- katastrofa
**Posts:**8991**Joined:****Location:**Alpha Centauri

Quantum annealers (e.g. D-wave) find global minima. What deep networks may do, unlike classical algorithms, is finding correlations of the minima positions (more complex than e.g. momentum methods) - it's a quantum algorithm's capability. Introducing memory might possibly help too...

- Cuchulainn
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Just one thing .. NN use discrete data structures. Here and there you see ODEs being used.

Thoughts?

*Another source of continuous-nonlinear RNNs arose through a study of adaptive behavior in real time, which led to the derivation of neural networks that form the foundation of most current biological neural network research (Grossberg, 1967, 1968b, 1968c). These laws were discovered in 1957-58 when Grossberg, then a college Freshman, introduced the paradigm of ***using nonlinear systems of differential equations to model how brain mechanisms can control behavioral functions. **The laws were derived from an analysis of how psychological data about human and animal learning can arise in an individual learner adapting autonomously in real time. Apart from the Rockefeller Institute student monograph Grossberg (1964), it took a decade to get them published.

I feel less nervous with ODE (more robust) than with Hessians and gradients. But they might be unavoidable?

*and ?*

*The ***counterpropagation network** is a hybrid network. It consists of an outstar network and a competitive filter network. It was developed in 1986 by Robert Hecht-Nielsen. It is guaranteed to find the correct weights, unlike regular back propagation networks that can **become trapped in local minimums during training.**

This sounds reasonable but experts' opinions would be welcome.

Thoughts?

I feel less nervous with ODE (more robust) than with Hessians and gradients. But they might be unavoidable?

This sounds reasonable but experts' opinions would be welcome.

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I had that book in the 90, the Kohonen Network is a 1 hot encoder, very inefficient. At the time I worked in extended it to a m over n code and full 2^n code using a kernel trick to cast point into high dimensions. Learning was however very unstable.

If we have 100 samples drawn from some distribution and some flexible function, how would you fit that function to make it represent the distribution the samples came from? That's the basic statistical view you first need to understand before you can think about the local minima (which are not relevant in practice).

What would eg be the best fit in your opinion? Why would you want to fit it, why not just have a lookup table with your samples?

If we have 100 samples drawn from some distribution and some flexible function, how would you fit that function to make it represent the distribution the samples came from? That's the basic statistical view you first need to understand before you can think about the local minima (which are not relevant in practice).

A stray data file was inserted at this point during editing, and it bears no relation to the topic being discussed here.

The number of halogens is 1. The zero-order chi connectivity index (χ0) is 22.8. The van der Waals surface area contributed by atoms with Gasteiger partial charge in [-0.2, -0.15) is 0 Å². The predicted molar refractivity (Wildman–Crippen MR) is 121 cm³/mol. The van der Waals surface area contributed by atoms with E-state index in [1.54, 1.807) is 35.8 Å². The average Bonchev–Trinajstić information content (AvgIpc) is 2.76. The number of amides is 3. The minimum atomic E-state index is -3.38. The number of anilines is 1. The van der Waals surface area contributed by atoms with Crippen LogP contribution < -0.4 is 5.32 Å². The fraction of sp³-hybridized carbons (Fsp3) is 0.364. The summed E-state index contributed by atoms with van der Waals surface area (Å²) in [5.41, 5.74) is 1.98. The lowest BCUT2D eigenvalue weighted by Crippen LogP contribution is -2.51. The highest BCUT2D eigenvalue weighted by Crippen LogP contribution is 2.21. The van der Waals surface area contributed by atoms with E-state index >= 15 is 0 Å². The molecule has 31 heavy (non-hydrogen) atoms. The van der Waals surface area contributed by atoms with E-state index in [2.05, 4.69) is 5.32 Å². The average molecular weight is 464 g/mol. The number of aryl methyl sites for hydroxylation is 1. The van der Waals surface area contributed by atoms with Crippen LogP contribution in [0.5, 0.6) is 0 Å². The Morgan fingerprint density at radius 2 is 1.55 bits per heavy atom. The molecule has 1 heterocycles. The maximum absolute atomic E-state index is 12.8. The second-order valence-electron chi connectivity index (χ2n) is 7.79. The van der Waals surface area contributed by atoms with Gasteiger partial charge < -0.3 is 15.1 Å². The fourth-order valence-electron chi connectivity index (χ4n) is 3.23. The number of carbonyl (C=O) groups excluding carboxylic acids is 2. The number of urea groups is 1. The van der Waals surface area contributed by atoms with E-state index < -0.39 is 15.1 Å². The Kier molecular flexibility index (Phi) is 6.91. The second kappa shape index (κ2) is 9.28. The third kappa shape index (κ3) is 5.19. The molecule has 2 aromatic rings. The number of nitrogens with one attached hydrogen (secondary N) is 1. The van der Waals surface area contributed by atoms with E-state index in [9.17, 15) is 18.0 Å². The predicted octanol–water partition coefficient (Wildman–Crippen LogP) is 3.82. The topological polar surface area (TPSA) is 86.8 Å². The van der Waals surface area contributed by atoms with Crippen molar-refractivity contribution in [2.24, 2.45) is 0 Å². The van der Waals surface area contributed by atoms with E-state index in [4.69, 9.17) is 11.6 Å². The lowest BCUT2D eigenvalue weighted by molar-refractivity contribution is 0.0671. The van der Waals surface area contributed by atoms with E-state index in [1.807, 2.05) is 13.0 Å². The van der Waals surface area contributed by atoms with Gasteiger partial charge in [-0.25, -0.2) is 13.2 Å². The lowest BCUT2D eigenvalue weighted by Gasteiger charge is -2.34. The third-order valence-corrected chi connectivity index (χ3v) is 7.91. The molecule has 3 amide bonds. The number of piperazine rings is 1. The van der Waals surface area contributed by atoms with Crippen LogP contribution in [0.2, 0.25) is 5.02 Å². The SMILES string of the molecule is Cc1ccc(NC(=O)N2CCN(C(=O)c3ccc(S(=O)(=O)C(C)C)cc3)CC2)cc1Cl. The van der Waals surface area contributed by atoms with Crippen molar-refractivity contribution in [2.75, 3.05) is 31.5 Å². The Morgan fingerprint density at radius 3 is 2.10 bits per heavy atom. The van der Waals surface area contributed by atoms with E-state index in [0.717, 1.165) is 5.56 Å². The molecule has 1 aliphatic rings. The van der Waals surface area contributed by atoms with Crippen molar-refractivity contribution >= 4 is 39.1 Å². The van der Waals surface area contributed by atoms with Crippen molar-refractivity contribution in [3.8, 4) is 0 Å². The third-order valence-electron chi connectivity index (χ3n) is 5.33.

What would eg be the best fit in your opinion? Why would you want to fit it, why not just have a lookup table with your samples?

- Cuchulainn
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What's wrong with a global minimum? Or is some defence for the fact that gradient descent only finds local minima?

I asked this question about 5 times already but no answer to date. NN literature suggest locals are sub-optimal.

What is this saying? Local minima are bad?

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http://www.datasim.nl

Every Time We Teach a Child Something, We Keep Him from Inventing It Himself

Jean Piaget

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Every Time We Teach a Child Something, We Keep Him from Inventing It Himself

Jean Piaget

- katastrofa
**Posts:**8991**Joined:****Location:**Alpha Centauri

What's the dimension of a typical NN, ISayMoo? I presume it's high. Ergo, how many minima of either kind we can expect to find there? My another question seems similar to Cuchulainn's, in model selection (which is in a way what NNs do), the "best" model is bad, because it always promotes overfitting. Don't we have the same problem with a global minimum?

- Cuchulainn
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For example, an eggholder function? Not to mention yuge gradients.

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Every Time We Teach a Child Something, We Keep Him from Inventing It Himself

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- katastrofa
**Posts:**8991**Joined:****Location:**Alpha Centauri

I would expect that there very few minima because of the high dimension, but maybe my intuition is completely wrong...

- Cuchulainn
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It's got lots of minima!I would expect that there very few minima because of the high dimension, but maybe my intuition is completely wrong...

BTW my DE algo fails for the Griewank function

https://www.sfu.ca/~ssurjano/griewank.html